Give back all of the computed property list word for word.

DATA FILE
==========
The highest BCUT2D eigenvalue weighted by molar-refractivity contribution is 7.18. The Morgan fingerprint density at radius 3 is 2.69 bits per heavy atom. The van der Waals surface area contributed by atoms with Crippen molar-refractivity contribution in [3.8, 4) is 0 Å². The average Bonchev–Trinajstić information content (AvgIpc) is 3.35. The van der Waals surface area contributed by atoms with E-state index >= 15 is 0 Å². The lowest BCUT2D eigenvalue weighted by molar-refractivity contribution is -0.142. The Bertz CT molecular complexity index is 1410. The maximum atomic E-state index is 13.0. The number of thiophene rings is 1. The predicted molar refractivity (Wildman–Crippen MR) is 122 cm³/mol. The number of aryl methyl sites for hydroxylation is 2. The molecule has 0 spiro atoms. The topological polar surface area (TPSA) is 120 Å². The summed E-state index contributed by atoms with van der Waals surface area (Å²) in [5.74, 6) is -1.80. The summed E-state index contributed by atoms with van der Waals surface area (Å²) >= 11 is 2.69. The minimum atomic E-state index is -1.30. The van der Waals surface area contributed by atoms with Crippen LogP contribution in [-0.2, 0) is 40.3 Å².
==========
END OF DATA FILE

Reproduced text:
The highest BCUT2D eigenvalue weighted by molar-refractivity contribution is 7.18. The Morgan fingerprint density at radius 3 is 2.69 bits per heavy atom. The van der Waals surface area contributed by atoms with Crippen molar-refractivity contribution in [3.8, 4) is 0 Å². The average Bonchev–Trinajstić information content (AvgIpc) is 3.35. The van der Waals surface area contributed by atoms with E-state index >= 15 is 0 Å². The lowest BCUT2D eigenvalue weighted by molar-refractivity contribution is -0.142. The Bertz CT molecular complexity index is 1410. The maximum atomic E-state index is 13.0. The number of thiophene rings is 1. The predicted molar refractivity (Wildman–Crippen MR) is 122 cm³/mol. The number of aryl methyl sites for hydroxylation is 2. The molecule has 0 spiro atoms. The topological polar surface area (TPSA) is 120 Å². The summed E-state index contributed by atoms with van der Waals surface area (Å²) in [5.74, 6) is -1.80. The summed E-state index contributed by atoms with van der Waals surface area (Å²) >= 11 is 2.69. The minimum atomic E-state index is -1.30. The van der Waals surface area contributed by atoms with Crippen LogP contribution in [-0.2, 0) is 40.3 Å².